Meeting these ambitions by expanding and maintaining sewer sanitation infrastructure would require high investments, and in water-scarce municipalities, such as eThekwini in South Africa and El Alto in Bolivia, it would be neither environmentally nor economically sustainable. Thus, both municipalities have looked to off-grid, low-water sanitation to fill the sanitation gaps in their peri-urban communities. A comparison of two case studies in Bolivia and South Africa offers valuable insights [7,8].

3.1. Case 1: District 7, El Alto

In Bolivia, only 64% of the urban population has access to improved sanitation, while access in rural areas is much lower [1]. In recent years, El Alto has grown from a peri-urban area of La Paz into a major satellite city, and continues to expand into the surrounding countryside. The population grew from 650,000 in 2001 to 850,000 in 2012 [17].
Since 2008, the Swedish International Development Cooperation Agency (Sida) has supported an ecological sanitation project in District 7 of El Alto. The project has been managed by the local Bolivian non-governmental organization, Fundación Sumaj Huasi (FSH). The overall aim of the project is to develop a model for providing sustainable sanitation access through decentralized solutions that are not dependent on large external funding for infrastructure.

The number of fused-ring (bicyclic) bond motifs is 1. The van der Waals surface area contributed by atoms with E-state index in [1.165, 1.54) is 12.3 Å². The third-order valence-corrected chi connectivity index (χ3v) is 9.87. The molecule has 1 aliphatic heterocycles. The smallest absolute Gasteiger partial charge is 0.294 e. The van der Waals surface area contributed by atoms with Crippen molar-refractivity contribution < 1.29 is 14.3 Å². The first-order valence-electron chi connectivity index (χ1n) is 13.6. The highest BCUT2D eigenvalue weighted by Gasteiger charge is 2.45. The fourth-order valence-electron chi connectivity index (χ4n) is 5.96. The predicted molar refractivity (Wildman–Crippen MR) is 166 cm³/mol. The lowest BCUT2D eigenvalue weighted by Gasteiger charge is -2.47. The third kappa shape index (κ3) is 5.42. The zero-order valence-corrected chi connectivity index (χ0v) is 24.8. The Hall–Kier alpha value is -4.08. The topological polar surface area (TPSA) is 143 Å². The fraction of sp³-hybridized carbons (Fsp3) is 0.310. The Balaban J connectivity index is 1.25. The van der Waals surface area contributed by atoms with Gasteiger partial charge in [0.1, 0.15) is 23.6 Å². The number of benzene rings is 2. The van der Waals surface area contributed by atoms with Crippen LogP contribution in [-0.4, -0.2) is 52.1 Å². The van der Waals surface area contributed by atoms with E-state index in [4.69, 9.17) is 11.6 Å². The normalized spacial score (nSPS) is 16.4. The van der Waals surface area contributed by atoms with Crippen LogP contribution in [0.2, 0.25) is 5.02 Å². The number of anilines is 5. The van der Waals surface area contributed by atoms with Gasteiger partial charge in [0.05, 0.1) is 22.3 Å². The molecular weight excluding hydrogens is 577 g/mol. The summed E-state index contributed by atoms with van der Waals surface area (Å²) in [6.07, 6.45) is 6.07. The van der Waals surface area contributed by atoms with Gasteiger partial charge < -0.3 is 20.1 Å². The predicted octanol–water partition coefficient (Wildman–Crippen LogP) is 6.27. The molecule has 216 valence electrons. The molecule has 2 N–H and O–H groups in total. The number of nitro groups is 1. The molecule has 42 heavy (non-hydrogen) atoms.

District 7 is mainly populated by poor migrants from rural Bolivia. Households have electricity and receive only limited potable water supplies through the household distribution network from EPSAS (the public water and sanitation company), but lack good access to other basic services such as sewer-linked sanitation. During the major drought in 2016, the habitants in El Alto and a large part of Bolivia suffered from major water shortage. Water supply has become a major challenge due to increasing demands from a growing population combined with global warming and disappearing glaciers, which has been a major water source for El Alto.